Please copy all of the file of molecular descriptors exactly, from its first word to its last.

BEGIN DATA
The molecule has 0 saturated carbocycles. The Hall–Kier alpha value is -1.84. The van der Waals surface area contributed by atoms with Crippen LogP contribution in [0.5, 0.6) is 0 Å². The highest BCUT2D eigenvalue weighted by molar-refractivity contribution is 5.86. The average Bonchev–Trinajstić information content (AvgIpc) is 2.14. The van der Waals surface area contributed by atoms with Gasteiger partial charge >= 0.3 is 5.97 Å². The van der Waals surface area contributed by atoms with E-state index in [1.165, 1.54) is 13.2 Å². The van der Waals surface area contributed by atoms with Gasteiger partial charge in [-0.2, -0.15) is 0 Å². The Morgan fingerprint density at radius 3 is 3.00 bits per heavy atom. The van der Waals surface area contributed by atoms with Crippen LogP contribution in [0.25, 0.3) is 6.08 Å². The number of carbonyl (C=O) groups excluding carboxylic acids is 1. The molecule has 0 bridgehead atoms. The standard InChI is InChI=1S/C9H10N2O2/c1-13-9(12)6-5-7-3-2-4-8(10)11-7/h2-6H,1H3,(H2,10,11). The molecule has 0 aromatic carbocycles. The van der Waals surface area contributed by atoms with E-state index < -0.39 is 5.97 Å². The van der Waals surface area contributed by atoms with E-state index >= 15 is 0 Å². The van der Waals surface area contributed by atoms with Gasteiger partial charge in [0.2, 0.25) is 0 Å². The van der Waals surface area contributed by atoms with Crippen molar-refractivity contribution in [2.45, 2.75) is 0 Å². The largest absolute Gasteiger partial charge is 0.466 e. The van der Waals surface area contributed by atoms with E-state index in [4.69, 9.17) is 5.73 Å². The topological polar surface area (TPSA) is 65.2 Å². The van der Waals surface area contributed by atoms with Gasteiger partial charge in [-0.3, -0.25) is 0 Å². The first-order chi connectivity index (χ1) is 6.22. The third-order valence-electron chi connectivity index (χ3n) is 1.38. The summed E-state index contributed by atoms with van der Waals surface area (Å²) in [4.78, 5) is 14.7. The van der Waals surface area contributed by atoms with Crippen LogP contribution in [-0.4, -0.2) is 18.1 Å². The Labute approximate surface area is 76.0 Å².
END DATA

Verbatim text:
The molecule has 0 saturated carbocycles. The Hall–Kier alpha value is -1.84. The van der Waals surface area contributed by atoms with Crippen LogP contribution in [0.5, 0.6) is 0 Å². The highest BCUT2D eigenvalue weighted by molar-refractivity contribution is 5.86. The average Bonchev–Trinajstić information content (AvgIpc) is 2.14. The van der Waals surface area contributed by atoms with Gasteiger partial charge >= 0.3 is 5.97 Å². The van der Waals surface area contributed by atoms with E-state index in [1.165, 1.54) is 13.2 Å². The van der Waals surface area contributed by atoms with Gasteiger partial charge in [-0.2, -0.15) is 0 Å². The Morgan fingerprint density at radius 3 is 3.00 bits per heavy atom. The van der Waals surface area contributed by atoms with Crippen LogP contribution in [0.25, 0.3) is 6.08 Å². The number of carbonyl (C=O) groups excluding carboxylic acids is 1. The molecule has 0 bridgehead atoms. The standard InChI is InChI=1S/C9H10N2O2/c1-13-9(12)6-5-7-3-2-4-8(10)11-7/h2-6H,1H3,(H2,10,11). The molecule has 0 aromatic carbocycles. The van der Waals surface area contributed by atoms with E-state index < -0.39 is 5.97 Å². The van der Waals surface area contributed by atoms with E-state index >= 15 is 0 Å². The van der Waals surface area contributed by atoms with Gasteiger partial charge in [0.2, 0.25) is 0 Å². The van der Waals surface area contributed by atoms with Crippen molar-refractivity contribution in [2.45, 2.75) is 0 Å². The largest absolute Gasteiger partial charge is 0.466 e. The van der Waals surface area contributed by atoms with E-state index in [4.69, 9.17) is 5.73 Å². The topological polar surface area (TPSA) is 65.2 Å². The van der Waals surface area contributed by atoms with Gasteiger partial charge in [-0.3, -0.25) is 0 Å². The first-order chi connectivity index (χ1) is 6.22. The third-order valence-electron chi connectivity index (χ3n) is 1.38. The summed E-state index contributed by atoms with van der Waals surface area (Å²) in [4.78, 5) is 14.7. The van der Waals surface area contributed by atoms with Crippen LogP contribution in [-0.4, -0.2) is 18.1 Å². The Labute approximate surface area is 76.0 Å².